The old adage “do as I say, not as I do” comes to mind when people pose questions about health; everyone lately seems to be doling out advice: doctors, dietitians, nutritionists, health advocates, bloggers, magazines, your next door neighbor…Who should you listen to?
Heed advice from people who look like they are living it. If they look well, feel well, and are aging well, they obviously have to be doing something right.
Take any advice with a grain of salt and do your own research. Here’s a list of basic nutrition rules that generally work for everyone.
1. Leave High Fructose Corn Syrup Behind
The leading causes of obesity are high fructose corn syrup (HFCS) and sugar. Sugars stimulate the same part of the reward/pleasure center in the brain as caffeine and street drugs (e.g., cocaine, heroin) and release dopamine–this is where addiction begins.
Companies discovered in the 1970’s that HFCS is sweeter and cheaper than sugar and decided to replace the refined sugar used in products with HFCS. In 2010, researchers at Princeton University conducted experiments using rats: different groups were fed various diets. The ones given HFCS gained 300% more weight over the ones fed regular table sugar or diets high in fat.
“When rats are drinking high-fructose corn syrup at levels well below those in soda pop, they’re becoming obese–every single one, across the board. Even when rats are fed a high-fat diet, you don’t see this; they don’t all gain extra weight.”
2. Eat Your Daily Fiber
Most Americans are not eating diets that are rich in fiber. There are two types of fiber that are crucial to a healthy body: soluble and insoluble. Fiber cleans your intestines, keeps you regular, promotes a healthy digestive system, keeps your blood glucose levels stable, and helps to keep your cholesterol balanced. Fiber is found in fruits, vegetables, whole grains, and legumes.
Here are a few great sources for daily fiber:
- Lentils, peas, beans
- Greens (turnip, beet, collard, kale, spinach, romaine lettuce)
- Broccoli, asparagus
- Carrot, sweet potato
- Avocado, raspberries, pear, apple
- Sesame and flax seeds, almonds
- Quinoa, buckwheat
3. Eat Your Daily Rainbow
Eating a variety of different-colored fresh vegetables and fruit ensures a diet rich in fiber that provides essential vitamins and minerals for the body to function properly, fight disease, regrow cells, lower cholesterol, and keep heart and brain healthy.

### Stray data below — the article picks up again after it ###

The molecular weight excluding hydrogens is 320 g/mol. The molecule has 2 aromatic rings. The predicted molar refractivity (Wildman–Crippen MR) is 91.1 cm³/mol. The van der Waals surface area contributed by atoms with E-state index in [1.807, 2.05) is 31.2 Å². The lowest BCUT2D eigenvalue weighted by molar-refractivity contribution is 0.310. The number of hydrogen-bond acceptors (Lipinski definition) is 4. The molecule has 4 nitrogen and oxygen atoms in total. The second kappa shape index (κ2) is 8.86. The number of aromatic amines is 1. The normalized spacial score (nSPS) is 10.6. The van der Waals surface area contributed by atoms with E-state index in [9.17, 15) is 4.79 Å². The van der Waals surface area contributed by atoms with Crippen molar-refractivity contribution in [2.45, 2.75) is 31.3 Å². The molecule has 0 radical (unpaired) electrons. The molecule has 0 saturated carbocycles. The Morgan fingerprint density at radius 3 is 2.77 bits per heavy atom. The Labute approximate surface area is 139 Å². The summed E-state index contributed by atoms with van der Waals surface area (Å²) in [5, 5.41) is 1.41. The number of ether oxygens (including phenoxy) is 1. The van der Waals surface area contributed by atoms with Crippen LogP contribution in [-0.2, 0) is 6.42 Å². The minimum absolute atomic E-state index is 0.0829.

Different phytonutrients can be found in each color of vegetation. Antioxidants and enzymes found in plants repair damage caused from the sun’s harmful rays, filter toxins in the air and environment; prevent and kill cancerous cells, convert nutrients into vitamin A, enhance immune response, reduce inflammation, lower risk of chronic disease, and repair and prevent damaged tissue by balancing oxidating free radicals.
Instead of eating the same ol’ thing every week, try adding new and colorful fruits and veggies to meals, ensuring your body is rainbow-healthy.
4. Get Enough Healthy Fats
What would happen if you took the oil out of your car and tried to drive it? The engine would seize up and you wouldn’t get very far. This is the same line of thinking for why the body AND brain need healthy fats.
Eating healthy fats doesn’t make you fat; the bad processed and sugary foods you are eating make you fat. Usually when people remove fat from their diets they replace them with processed carbohydrate foods. What carbohydrates the body doesn’t use for energy is stored as fat.
Your brain is comprised of 60% fat; if it does not have enough of the proper nourishing lubricant, it cannot function optimally and over time will start to harden, creating plaque. This hardening process is seen in patients with Alzheimer’s disease, other forms of dementia, and brain-related diseases. Without proper nutrition provided to the brain in the form of healthy fats, simple tasks like speech, vision, movement, and thought process are affected.
Healthy fats curb your hunger for longer periods of time because your body uses them immediately as energy and pulls from them essential nutrients the body cannot make on its own. The archaic thinking that all fat is bad has since been proven wrong.
Healthy fat foods:
- Nuts and seeds – walnuts, almonds, pistachios, chia, flax, pumpkin (seeds)
- Eggs (whole)
- Wild fish: salmon, sardines, mackerel, trout
- High-quality, cold-pressed, unrefined plant-based oils: olive, coconut, sesame